Congressman Thompson’s Lake Berryessa Town Hall Meeting Draws Large Concerned Crowd


It is always difficult to summarize an hour and a half of spirited discussion. More than a hundred local area residents packed the Capell Valley Fire Station on Octobr 25th to discuss the future of the Lake Berryessa region. Thanks to the Lake Berryessa Chamber of Commerce for organizing this important meeting.


The crowd clearly seethed with anger at the federal government’s handling of the Lake Berryessa situation and distrust of the motives behind the Berryessa Snow Mountain National Conservation Area proposal. But, by the end of the meeting many questions were answered and promises made, which now need to be translated into actions.


Berryessa Snow Mountain National Conservation Area


After being pounded by heated questions and comments concerning government intentions regarding private property included in the NCA map and concerns regarding the future of motorized recreation at Lake Berryessa, Congressman Thompson promised to change the bill’s language before reintroduction next year.


Specific language clearly stating that private property is not included in the NCA will be added. He will ask that the controversial map created by the Bureau of Land Management be modified to clearly show that private property is not included in the NCA. He will also include specific language to permanently allow motorized boating on Lake Berryessa.


Bureau of Reclamation Actions Regarding the Pensus Contract


Don Glaser, Regional BOR Director, discussed the details of the Pensus issue and said that the mediation process did not result in an agreement. The Reclamation members of the mediation team recommended to him that the Pensus contract be terminated. He hopes to make the final decision by the end of the month, aka next week.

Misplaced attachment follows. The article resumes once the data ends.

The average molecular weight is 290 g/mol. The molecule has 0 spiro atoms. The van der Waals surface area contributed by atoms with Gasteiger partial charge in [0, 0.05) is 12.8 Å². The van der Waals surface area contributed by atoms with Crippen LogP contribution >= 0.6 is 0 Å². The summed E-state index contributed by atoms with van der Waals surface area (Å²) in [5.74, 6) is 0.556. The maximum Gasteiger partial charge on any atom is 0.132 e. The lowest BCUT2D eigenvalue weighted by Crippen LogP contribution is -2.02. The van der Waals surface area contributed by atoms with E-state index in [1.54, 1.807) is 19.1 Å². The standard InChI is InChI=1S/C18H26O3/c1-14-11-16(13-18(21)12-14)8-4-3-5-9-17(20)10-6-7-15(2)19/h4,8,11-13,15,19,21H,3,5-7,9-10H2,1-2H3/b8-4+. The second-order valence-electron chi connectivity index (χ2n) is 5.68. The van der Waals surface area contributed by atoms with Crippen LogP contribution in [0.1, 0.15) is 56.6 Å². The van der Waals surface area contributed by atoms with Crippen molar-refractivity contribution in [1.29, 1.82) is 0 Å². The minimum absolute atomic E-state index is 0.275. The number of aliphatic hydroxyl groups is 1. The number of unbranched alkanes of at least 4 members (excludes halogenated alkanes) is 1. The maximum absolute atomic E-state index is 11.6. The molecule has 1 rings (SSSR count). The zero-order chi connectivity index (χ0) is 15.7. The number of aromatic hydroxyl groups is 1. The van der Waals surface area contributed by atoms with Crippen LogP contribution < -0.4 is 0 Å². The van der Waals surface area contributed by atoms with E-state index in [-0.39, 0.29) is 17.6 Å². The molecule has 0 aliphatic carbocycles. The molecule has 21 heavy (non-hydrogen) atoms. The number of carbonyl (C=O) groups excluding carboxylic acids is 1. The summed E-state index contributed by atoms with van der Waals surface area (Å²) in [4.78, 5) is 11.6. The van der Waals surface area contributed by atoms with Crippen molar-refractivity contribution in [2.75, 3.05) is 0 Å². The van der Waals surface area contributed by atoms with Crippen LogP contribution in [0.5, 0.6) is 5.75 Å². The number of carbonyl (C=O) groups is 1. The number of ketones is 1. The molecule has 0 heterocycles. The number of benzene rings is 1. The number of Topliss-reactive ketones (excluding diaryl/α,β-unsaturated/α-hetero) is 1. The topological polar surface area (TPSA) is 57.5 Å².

He detailed the legal requirements he must consider to make a final correct decision that is in the best interests of local residents and the wider recreating public, and complies with the contractual rights of Pensus.


After the decision is made public, Glaser stated that Reclamation will hold several public meetings to explain the final decision and discuss the next steps. He will be creating a new Reclamation team to manage lake development issues. He also apologized for the chaos at the lake and lack of information. He promised to create a Stakeholders’ Advisory Committee to meet monthly with Reclamation to provide local input to the future lake development process.


His statements and apparent sincerity regarding issues so important to the local community reassured many of those in attendance. Glaser also remained for more than an hour after the formal meeting ended to continue to answer questions and give as much information as he could within the legal limits under which he is operating.


Of course, actions speak louder than words and we’ve heard this all before – remember “seamless transition”? Hopefully this disastrous multi-year “learning experience” will finally result in a positive outcome.